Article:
Interviewed by the Japanese press Ninagawa said:

“Without a doubt, this is one of the world’s unique troupes, with seniors performing on a continuous basis. It’s three times as tiring as a normal performance to direct people with more experience than me, but putting together a production with non-actors is interesting in a different kind of way from a professional play. The joy of being seen by others makes a person healthier. Some of the performers were bedridden, but now they can commute to the rehearsal hall on foot. I wanted to create a new performing art by refining physical expression according to accumulated age.” 

Saitama Gold Theatre

One of the leading actress Etsuko Shigemoto of Saitama Gold Theatre spoke about her experience of performing in Paris, saying she forget that she was 87 years old.

“I have weak hearing and poor sight. I have problems all over my body,” she said. “But I am still young in spirit. I have already reached the afternoon of my life, but it’s wonderful to spend my last days with the company”

“Drama makes me vigorous. I am too busy to get senile. I still feel as if I was 20 years old and now my dream is to become a good actor,” said another member of the company, actor Kiyoshi Takahashi, 85.

Ninagawa has spoken lovingly about the members of Saitama Gold Theatre. I was particularly interested in an interview with him on Performing Arts Website, Japan where he analysed the quality of perfomance by one of the group:

“There is an elderly member named Mr. Toyama, and watching him perform I see qualities that no ordinary professional actor can match. In his voice, his gestures, the way he speaks and his timing  he has a completely different quality of acting that no professional actor could begin to approach. Seeing that has made me realize the value of this programme”

When I was at Northern Stage we presented The Ninagawa’s Company with a production of “A Midsummer Night’s Dream” in 1996 and we had the opportunity to meet with him and discuss his work . He was a guiding inspiration in the creation of  The Northern Stage Ensemble.  Years later his work with older people, and more importantly what he learnt from creating Saitama Gold Theate, has been another of the inspirations that has guided me to create a new company, The Performance Ensemble.

The Performance Ensemble

We started out developing The Performance Ensemble in London. We ran a two week workshop based at The Royal Central School of Speech and Drama in August 2012. We gathered a group of professional performers, all of them over 60 years old, to come together and explore some different ways of working. We wanted to hear their stories. It was unusual for them as professional performers, with a wealth of professional experience in theatre, television and film, to play themselves and not pretend to be somebody else. Through working with them to present themselves on stage we created a beautiful, endearing and piece of ‘work in progress’.

Fife Performance Ensemble

A year later in Kirkcaldy, Scotland, we created a two month project, “Dancing Days”, with amateur and community based performers based on their own stories from the dance halls of Fife. These performers had less inhibitions in talking about themselves and telling their stories through performance. Most of them attended a weekly afternoon tea dance. They enjoyed dancing. We worked with them to let their stories emerge from within the structure of the tea dance, that they were already familiar with, and where they felt comfortable. Others joined in from various amateur theatre groups. Slowly we created an ensemble of performers who felt comfortable with a performance style that was not like that of professional performers, but one that felt completely authentic.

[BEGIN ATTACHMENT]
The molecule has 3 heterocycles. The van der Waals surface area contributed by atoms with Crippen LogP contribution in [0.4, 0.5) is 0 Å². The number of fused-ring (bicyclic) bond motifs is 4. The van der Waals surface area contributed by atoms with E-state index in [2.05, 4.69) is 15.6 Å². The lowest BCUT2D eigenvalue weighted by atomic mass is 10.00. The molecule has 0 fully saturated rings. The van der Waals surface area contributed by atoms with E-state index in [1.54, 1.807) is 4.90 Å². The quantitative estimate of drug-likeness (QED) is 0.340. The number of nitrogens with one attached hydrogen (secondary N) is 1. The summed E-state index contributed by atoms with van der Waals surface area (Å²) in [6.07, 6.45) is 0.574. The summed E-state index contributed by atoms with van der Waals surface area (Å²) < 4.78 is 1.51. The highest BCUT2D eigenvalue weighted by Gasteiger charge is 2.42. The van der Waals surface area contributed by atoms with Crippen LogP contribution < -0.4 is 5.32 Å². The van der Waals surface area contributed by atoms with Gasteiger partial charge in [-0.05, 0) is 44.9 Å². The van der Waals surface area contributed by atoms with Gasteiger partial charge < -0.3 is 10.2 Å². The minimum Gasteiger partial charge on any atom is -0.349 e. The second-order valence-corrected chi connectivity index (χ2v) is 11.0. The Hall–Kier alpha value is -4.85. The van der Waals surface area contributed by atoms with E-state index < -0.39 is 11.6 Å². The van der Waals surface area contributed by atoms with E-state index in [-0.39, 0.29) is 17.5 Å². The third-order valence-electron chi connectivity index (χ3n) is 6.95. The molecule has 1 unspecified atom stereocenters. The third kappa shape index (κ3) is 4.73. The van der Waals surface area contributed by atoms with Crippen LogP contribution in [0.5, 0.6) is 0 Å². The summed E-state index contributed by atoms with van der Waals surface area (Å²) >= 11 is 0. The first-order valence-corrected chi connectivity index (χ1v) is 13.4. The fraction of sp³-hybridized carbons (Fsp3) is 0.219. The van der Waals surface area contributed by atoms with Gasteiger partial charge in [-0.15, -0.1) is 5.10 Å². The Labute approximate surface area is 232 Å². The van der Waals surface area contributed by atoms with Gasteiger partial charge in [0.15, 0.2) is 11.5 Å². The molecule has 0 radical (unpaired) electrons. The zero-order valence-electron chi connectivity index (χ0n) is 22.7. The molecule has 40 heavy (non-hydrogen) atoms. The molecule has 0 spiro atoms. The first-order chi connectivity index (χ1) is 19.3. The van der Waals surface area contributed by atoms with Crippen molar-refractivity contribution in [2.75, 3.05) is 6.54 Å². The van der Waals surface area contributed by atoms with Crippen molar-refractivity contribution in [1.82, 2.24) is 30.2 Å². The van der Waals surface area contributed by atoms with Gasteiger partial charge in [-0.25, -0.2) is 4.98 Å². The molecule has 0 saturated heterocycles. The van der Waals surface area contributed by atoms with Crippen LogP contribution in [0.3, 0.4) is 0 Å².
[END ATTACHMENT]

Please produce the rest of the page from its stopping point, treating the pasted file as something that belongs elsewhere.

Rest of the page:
The common ground between professional and community/amateur performer, in both projects, was that they presented themselves completely, sincerely and with an openness and vulnerability that I have found rare in theatre today.

The Calder Valley Performance Ensemble

Mytholmroyd

Our next step is to work with a mixture of professional and community-based/amateur performers. We are making a new piece with people from the  community in Mytholmroyd in the Calder Valley of West Yorkshire. After performances at Mytholmroyd Community Centre at the end of June, we will transfer the work into the professional setting of West Yorkshire Playhouse in Leeds, this July. We will work with other local community/amateur performers as well as professional performers.  We will see what progress we make.

The most important lesson I have learnt so far in this process it that we can learn equally from the professional and the community/amateur performers and they learn from each other. This process is not a well intentioned community project, rather, it is the way we have chosen to make our piece of theatre.

We expect it to be good enough to be performed in front of a paying audience who, in turn, are expecting quality theatre. They will be moved and entertained by a company of performers, all of whom will be over 60, from many different experiences and skills. They are a theatre ensemble of equals, creating contemporary theatre of substance.

Or at least that is the plan!